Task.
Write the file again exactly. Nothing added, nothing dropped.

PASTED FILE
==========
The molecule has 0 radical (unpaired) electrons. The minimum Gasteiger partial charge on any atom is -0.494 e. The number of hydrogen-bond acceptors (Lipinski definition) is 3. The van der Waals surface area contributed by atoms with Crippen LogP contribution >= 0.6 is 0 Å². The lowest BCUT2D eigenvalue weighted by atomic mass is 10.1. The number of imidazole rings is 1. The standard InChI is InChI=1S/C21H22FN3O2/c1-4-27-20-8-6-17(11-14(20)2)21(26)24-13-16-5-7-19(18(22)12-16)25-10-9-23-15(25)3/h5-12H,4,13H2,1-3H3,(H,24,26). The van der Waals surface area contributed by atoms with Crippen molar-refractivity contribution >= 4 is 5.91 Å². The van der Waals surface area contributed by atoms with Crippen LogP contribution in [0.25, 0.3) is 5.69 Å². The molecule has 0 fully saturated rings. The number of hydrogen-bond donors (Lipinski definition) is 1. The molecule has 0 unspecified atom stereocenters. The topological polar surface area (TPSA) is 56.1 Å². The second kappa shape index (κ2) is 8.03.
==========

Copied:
The molecule has 0 radical (unpaired) electrons. The minimum Gasteiger partial charge on any atom is -0.494 e. The number of hydrogen-bond acceptors (Lipinski definition) is 3. The van der Waals surface area contributed by atoms with Crippen LogP contribution >= 0.6 is 0 Å². The lowest BCUT2D eigenvalue weighted by atomic mass is 10.1. The number of imidazole rings is 1. The standard InChI is InChI=1S/C21H22FN3O2/c1-4-27-20-8-6-17(11-14(20)2)21(26)24-13-16-5-7-19(18(22)12-16)25-10-9-23-15(25)3/h5-12H,4,13H2,1-3H3,(H,24,26). The van der Waals surface area contributed by atoms with Crippen molar-refractivity contribution >= 4 is 5.91 Å². The van der Waals surface area contributed by atoms with Crippen LogP contribution in [0.25, 0.3) is 5.69 Å². The molecule has 0 fully saturated rings. The number of hydrogen-bond donors (Lipinski definition) is 1. The molecule has 0 unspecified atom stereocenters. The topological polar surface area (TPSA) is 56.1 Å². The second kappa shape index (κ2) is 8.03.